It's not massage. It's not chiropractic. Just what is Rolfing?
Equestrians of all disciplines recognize the need for a multifaceted approach to the care and maintenance of their four-legged companions. Many riders investigate complementary therapies to aid in injury recovery and prevention and to enhance athletic performance. Rolfing® has long been used by human athletes, from baseball stars to flying trapeze artists, to keep their bodies sound and to perform their best. Now Rolfing has been adapted for the equine athlete as well.
Myriad modalities exist within the realm of holistic equine therapy. Most people are familiar with traditional maintenance massage therapy, which treats stress and muscular tension caused by challenging athletic endeavors. Equine sports massage is generally administered prior to competition to increase circulation as well as activate proprioception (perception of the body in space), in readiness for performance.
The drawback to massage is that it does not correct musculoskeletal imbalances that can be the underlying cause of tension; thus, tissues quickly resume their previous level of tonus to support the body. Continuous applications are helpful in maintaining the benefits of massage.
Many equestrians turn to therapies founded on the theories of Traditional Chinese Medicine (TCM). Chief among these are Acupuncture, Acupressure and Shiatsu. By stimulating pressure points along specific energy pathways called meridians, these treatments seek to restore the flow of life force, or ?chi,? in the body, the balance of which is essential to health and well-being.
To remove energy blocks, Acupuncture uses fine needles, while Acupressure and Shiatsu rely on pressure from fingers or thumbs. Shiatsu differs in that it involves some stretching and rotation of the limbs and relies not on information gathered from the owner but rather on the horse?s own responses to direct sessions. TCM-based therapies are highly effective for treating stress, fatigue, and digestive, circulatory, urinary or reproductive organ disorders.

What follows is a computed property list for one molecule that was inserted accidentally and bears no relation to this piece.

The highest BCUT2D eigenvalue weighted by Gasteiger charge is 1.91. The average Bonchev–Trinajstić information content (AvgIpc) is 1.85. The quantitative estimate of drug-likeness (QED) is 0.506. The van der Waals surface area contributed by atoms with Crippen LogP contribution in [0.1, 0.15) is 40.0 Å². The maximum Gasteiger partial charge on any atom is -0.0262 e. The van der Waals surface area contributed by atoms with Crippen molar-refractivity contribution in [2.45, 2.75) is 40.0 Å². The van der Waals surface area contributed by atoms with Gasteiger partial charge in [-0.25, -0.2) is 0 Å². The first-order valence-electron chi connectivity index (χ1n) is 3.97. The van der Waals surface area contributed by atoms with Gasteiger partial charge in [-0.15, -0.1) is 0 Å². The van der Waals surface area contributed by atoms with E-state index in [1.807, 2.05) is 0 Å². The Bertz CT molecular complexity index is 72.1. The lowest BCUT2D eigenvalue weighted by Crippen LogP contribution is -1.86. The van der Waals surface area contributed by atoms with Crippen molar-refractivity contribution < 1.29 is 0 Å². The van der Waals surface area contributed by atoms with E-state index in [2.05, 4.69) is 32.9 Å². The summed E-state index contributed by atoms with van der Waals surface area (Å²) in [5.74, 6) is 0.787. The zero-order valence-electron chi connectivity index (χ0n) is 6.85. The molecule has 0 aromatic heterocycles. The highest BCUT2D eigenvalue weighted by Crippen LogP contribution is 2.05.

Usually categorized as a form of massage, Rolfing® theories are more closely related to chiropracticmedicine
Both Rolfing and chiropractic deal with the concept of alignment, which chiropractors address through manual spinal manipulation, utilizing the application of controlled force. The purpose of such treatment is to restore mobility to restricted or subluxated (partially dislocated) joints.
HOW DOES ROLFING WORK?
Rolfing changes skeletal alignment through manipulation of fascia, or connective tissue. Each muscle, bone, tendon, ligament and organ is wrapped with this formative tissue, and it shapes our bodies. Consider this: if you were to put a skeleton together with no glue or wires and try to stand it on the ground, what would happen? It would fall down in a heap. That?s why bones are wired together and hung from a hook (think back to the dusty skeleton lurking in the corner of your high school biology classroom).
Bones are spacers in the body; they give tendons something to attach to and act as levers for muscles to pull on, creating locomotion. Rolfers lengthen the tissue pulling on the bones and the skeleton adjusts in response, restoring alignment and functionality.
- The body's innate intelligence will always lean toward healthy alignment
- Once balance is restored, changes tend to be long lasting
- Rolfing can be applied on an as-needed or tune-up basis
Minor injuries that have seemingly healed can plague a horse for the rest of his life because they create pulls and strains in the fascia. Progression of pain can be prevented or slowed by decreasing pressure on the compromised area of the body through Rolfing.
Susanna Baxter, a graduate of The Rolf Institute for Structural Integration (the sole certifying body for Rolfers in the United States) has more than 15 years of horse experience and a desire to deepen the connection between horse and rider. She lives in beautiful Western Washington with two cats and a Quarter Horse mare, Belle, traveling to many areas of Washington and California to work with equine clients. To learn more about Rolfing® and how it can help you achieve your goals, contact Susanna Baxter, Certified Rolfer, at (206) 407-4932.